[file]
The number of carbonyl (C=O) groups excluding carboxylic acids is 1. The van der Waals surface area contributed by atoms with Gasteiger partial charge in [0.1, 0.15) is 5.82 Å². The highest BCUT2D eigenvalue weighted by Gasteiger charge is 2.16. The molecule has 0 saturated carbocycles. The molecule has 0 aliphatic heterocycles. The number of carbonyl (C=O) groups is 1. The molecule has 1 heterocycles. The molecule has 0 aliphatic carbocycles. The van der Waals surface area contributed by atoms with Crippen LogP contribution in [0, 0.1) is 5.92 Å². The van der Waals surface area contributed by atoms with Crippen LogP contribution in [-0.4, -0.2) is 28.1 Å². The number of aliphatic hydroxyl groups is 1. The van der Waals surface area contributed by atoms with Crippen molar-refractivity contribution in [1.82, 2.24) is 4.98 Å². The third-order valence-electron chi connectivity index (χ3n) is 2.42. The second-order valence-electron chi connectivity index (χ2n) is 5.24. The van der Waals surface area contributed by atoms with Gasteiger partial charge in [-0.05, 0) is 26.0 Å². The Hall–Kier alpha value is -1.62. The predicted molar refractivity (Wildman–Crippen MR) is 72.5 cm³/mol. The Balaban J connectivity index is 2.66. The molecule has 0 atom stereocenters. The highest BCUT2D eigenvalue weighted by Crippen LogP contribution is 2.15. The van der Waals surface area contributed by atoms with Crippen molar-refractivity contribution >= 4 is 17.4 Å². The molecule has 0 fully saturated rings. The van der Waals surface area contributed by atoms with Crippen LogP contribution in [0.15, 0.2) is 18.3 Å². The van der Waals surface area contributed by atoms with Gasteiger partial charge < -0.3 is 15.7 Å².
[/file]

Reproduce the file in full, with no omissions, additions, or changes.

The number of carbonyl (C=O) groups excluding carboxylic acids is 1. The van der Waals surface area contributed by atoms with Gasteiger partial charge in [0.1, 0.15) is 5.82 Å². The highest BCUT2D eigenvalue weighted by Gasteiger charge is 2.16. The molecule has 0 saturated carbocycles. The molecule has 0 aliphatic heterocycles. The number of carbonyl (C=O) groups is 1. The molecule has 1 heterocycles. The molecule has 0 aliphatic carbocycles. The van der Waals surface area contributed by atoms with Crippen LogP contribution in [0, 0.1) is 5.92 Å². The van der Waals surface area contributed by atoms with Crippen LogP contribution in [-0.4, -0.2) is 28.1 Å². The number of aliphatic hydroxyl groups is 1. The van der Waals surface area contributed by atoms with Crippen molar-refractivity contribution in [1.82, 2.24) is 4.98 Å². The third-order valence-electron chi connectivity index (χ3n) is 2.42. The second-order valence-electron chi connectivity index (χ2n) is 5.24. The van der Waals surface area contributed by atoms with Gasteiger partial charge in [-0.05, 0) is 26.0 Å². The Hall–Kier alpha value is -1.62. The predicted molar refractivity (Wildman–Crippen MR) is 72.5 cm³/mol. The Balaban J connectivity index is 2.66. The molecule has 0 atom stereocenters. The highest BCUT2D eigenvalue weighted by Crippen LogP contribution is 2.15. The van der Waals surface area contributed by atoms with Crippen molar-refractivity contribution >= 4 is 17.4 Å². The molecule has 0 fully saturated rings. The van der Waals surface area contributed by atoms with Crippen LogP contribution in [0.15, 0.2) is 18.3 Å². The van der Waals surface area contributed by atoms with Gasteiger partial charge < -0.3 is 15.7 Å².